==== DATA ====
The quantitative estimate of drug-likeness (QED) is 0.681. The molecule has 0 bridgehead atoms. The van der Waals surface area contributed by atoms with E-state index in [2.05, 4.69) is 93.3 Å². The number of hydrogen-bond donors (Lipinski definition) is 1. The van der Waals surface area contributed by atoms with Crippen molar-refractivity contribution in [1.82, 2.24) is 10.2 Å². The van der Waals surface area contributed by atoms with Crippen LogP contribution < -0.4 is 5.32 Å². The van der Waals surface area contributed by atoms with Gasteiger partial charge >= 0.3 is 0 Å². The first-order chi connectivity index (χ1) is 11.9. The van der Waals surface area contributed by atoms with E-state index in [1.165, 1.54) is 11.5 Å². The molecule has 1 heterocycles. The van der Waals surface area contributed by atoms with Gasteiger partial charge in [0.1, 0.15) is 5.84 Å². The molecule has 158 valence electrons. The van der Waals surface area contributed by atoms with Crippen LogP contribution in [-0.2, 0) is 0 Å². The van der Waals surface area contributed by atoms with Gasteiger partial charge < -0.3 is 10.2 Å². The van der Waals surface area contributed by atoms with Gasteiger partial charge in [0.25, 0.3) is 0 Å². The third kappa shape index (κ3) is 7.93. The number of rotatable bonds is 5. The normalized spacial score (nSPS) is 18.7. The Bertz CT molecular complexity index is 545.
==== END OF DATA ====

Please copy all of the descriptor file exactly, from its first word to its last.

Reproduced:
The quantitative estimate of drug-likeness (QED) is 0.681. The molecule has 0 bridgehead atoms. The van der Waals surface area contributed by atoms with E-state index in [2.05, 4.69) is 93.3 Å². The number of hydrogen-bond donors (Lipinski definition) is 1. The van der Waals surface area contributed by atoms with Crippen molar-refractivity contribution in [1.82, 2.24) is 10.2 Å². The van der Waals surface area contributed by atoms with Crippen LogP contribution < -0.4 is 5.32 Å². The van der Waals surface area contributed by atoms with Gasteiger partial charge >= 0.3 is 0 Å². The first-order chi connectivity index (χ1) is 11.9. The van der Waals surface area contributed by atoms with E-state index in [1.165, 1.54) is 11.5 Å². The molecule has 1 heterocycles. The van der Waals surface area contributed by atoms with Gasteiger partial charge in [0.1, 0.15) is 5.84 Å². The molecule has 158 valence electrons. The van der Waals surface area contributed by atoms with Crippen LogP contribution in [-0.2, 0) is 0 Å². The van der Waals surface area contributed by atoms with Gasteiger partial charge < -0.3 is 10.2 Å². The van der Waals surface area contributed by atoms with Gasteiger partial charge in [0.25, 0.3) is 0 Å². The third kappa shape index (κ3) is 7.93. The number of rotatable bonds is 5. The normalized spacial score (nSPS) is 18.7. The Bertz CT molecular complexity index is 545.